Disease does not occur in a vacuum. It occurs in a specific cultural context which determines how the illness will be identified, interpreted, and managed. Culture is a social matrix that includes the ethnocultural background of both patient and clinician, as well as the knowledge and practices that each brings to understanding and treating illness (Kirmayer et al., 2003). Cultures are not fixed, stable entities. They are fluid and dynamic, especially in the face of globalization which increases tension between local worlds and global trends (Bibeau, 1997).
In pluralistic societies, cultural diversity is both a source of richness and a clinical challenge. Culture-related barriers to healthcare range from language to poor adherence (which has been documented frequently but is still not well understood) (Beiser, 1988). Unfortunately, healthcare providers tend to focus on cultural differences and de-emphasize the role that specific cultural value systems, coping strategies, and solidarity networks can play in the healing process or in framing chronic illnesses.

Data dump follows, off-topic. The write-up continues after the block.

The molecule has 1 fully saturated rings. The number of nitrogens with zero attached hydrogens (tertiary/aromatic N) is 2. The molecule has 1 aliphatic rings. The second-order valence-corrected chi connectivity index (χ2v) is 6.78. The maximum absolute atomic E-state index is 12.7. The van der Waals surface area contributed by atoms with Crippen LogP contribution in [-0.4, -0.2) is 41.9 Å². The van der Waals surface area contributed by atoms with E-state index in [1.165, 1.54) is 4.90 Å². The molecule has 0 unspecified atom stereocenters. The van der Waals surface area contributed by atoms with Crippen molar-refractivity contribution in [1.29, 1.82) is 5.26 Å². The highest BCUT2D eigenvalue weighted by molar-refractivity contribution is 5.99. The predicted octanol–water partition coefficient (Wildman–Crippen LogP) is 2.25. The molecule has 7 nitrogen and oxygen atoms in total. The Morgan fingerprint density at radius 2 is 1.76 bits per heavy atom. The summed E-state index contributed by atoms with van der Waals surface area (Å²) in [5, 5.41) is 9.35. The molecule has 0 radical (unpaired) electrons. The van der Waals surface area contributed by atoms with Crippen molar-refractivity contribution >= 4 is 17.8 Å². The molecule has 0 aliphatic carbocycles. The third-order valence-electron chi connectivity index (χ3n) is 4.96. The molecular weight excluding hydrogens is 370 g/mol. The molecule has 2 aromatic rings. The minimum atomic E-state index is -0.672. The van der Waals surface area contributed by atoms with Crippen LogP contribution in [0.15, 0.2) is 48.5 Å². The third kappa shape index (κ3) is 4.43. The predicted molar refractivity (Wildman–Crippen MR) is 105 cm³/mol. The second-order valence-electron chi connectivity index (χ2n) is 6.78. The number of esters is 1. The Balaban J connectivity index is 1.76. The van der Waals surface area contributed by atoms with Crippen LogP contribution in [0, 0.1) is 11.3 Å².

Different countries have developed a variety of models for culturally appropriate care, which tend to reflect the historical, social, and political orientations of mainstream societies. For example, the UK model focuses on avoiding racism, the US model attempts to match patients with clinicians from the same ethnic background, while the Australian and Canadian models focus on developing culturally competent healthcare providers who are able to provide culturally responsive services (Kirmayer and Minas, 2000).
To address cultural dimensions in clinical care, clinicians will identify:
their own personal, professional, and institutional subcultures
how these may shape the clinician–patient interaction.